Trends in Alcohol Use Disorder Treatment Utilization and Setting From 2008 to 2017
- Data from the 2008–2017 National Survey on Drug Use and Health were used to study trends in treatment utilization and changes in treatment setting among persons with alcohol use disorder.
- Alcohol use disorder treatment declined by 1.1 percentage points over this period, from 6.9% in 2008–2010 to 5.8% in 2014–2017.
- In adjusted models, compared with the 2008–2010 period, the probability of receiving no treatment increased by 1.4 percentage points in 2011–2013 and 1.5 percentage points in 2014-2017.
- Compared with the 2008–2010 period, the likelihood of receiving treatment in any medical setting declined by 1.0 percentage points and of receiving only self-help treatment by 0.5 percentage points in 2014–2017.
Little is known about recent trends in treatment for alcohol use disorder. The authors used national data to examine treatment trends among individuals with alcohol use disorder.
A sample of nonelderly adults (ages 18–64 years, N=36,707) with alcohol use disorder was identified from the National Survey on Drug Use and Health. Multinomial logistic regression analysis was conducted to examine trends in treatment for alcohol use disorder in 2008–2010, 2011–2013, and 2014–2017 in any medical setting (hospitals, rehabilitation centers, mental health centers, emergency departments, and private doctors’ offices), self-help groups only (no medical setting), and no setting (i.e., no treatment). Additional analyses investigated trends in mental health treatment. Regression models adjusted for predisposing, enabling, and need-related characteristics.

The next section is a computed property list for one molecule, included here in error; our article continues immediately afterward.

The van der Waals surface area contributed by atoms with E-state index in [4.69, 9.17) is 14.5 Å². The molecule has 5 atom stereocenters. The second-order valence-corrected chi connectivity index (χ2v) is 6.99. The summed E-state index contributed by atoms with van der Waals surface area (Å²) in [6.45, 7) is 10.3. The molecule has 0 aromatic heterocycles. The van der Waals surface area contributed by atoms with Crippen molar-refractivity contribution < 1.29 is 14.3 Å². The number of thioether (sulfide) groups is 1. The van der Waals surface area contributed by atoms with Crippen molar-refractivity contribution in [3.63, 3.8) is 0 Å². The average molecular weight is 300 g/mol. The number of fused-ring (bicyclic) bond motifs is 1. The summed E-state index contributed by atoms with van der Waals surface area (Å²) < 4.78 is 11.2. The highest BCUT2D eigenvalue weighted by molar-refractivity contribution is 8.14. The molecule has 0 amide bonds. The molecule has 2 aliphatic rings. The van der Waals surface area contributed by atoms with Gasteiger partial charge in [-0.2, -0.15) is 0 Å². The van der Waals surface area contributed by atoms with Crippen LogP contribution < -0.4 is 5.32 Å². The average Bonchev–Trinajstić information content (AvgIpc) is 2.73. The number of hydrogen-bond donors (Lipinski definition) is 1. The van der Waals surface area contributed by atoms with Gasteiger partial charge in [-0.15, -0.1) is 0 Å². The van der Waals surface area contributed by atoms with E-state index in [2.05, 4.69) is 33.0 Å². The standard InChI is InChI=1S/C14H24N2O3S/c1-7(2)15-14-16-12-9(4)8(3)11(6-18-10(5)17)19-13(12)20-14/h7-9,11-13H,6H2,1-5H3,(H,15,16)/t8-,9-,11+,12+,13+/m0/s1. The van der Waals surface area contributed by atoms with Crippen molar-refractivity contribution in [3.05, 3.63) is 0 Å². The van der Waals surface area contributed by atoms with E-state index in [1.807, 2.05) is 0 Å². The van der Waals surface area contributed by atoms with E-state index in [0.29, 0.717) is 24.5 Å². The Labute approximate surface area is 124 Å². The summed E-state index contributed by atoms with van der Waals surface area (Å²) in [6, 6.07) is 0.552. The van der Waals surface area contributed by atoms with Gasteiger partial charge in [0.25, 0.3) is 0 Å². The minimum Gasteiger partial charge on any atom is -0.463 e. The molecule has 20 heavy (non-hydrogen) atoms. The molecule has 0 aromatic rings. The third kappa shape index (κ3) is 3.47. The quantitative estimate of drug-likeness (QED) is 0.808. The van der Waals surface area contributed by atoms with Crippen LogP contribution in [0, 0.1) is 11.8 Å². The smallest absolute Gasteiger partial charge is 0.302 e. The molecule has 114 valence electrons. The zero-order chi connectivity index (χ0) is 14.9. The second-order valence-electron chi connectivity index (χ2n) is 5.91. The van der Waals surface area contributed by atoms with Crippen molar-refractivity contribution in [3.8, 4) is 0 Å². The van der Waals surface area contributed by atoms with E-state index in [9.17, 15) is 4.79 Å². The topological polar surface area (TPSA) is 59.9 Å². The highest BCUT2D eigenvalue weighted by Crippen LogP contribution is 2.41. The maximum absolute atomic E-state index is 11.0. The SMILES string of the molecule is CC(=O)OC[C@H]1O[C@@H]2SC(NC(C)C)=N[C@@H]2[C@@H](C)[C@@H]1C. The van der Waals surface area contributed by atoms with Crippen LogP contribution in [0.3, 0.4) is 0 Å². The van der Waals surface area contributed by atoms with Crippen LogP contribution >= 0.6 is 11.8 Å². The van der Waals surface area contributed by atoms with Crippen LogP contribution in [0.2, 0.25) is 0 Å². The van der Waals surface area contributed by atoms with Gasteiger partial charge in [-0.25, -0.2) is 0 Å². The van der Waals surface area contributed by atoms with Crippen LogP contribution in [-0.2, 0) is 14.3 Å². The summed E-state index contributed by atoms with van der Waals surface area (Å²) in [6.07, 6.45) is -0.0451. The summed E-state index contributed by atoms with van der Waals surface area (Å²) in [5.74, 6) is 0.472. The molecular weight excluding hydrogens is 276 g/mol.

Among those with an alcohol use disorder, the percentage who received any treatment was significantly lower in 2011–2013 (5.6%) than in 2008–2010 (6.9%) (p<0.05). In adjusted analyses, the probability of receiving no treatment increased by 1.5 percentage points in 2014–2017 (95% CI=0.5–2.5) compared with the 2008–2010 baseline. Significant declines were observed in the receipt of any treatment in a medical setting (marginal effect [ME]=−1.0%, 95% CI=−2.0 to −0.0) and self-help treatment only (ME=−0.5%, 95% CI=−0.8 to −0.1) in 2014–2017 compared with the baseline period. The probability of receiving any mental health treatment did not change during the study period.
Among persons with an alcohol use disorder, treatment declined from 2008 to 2017. Future studies should examine the mechanisms that may be responsible for this decline.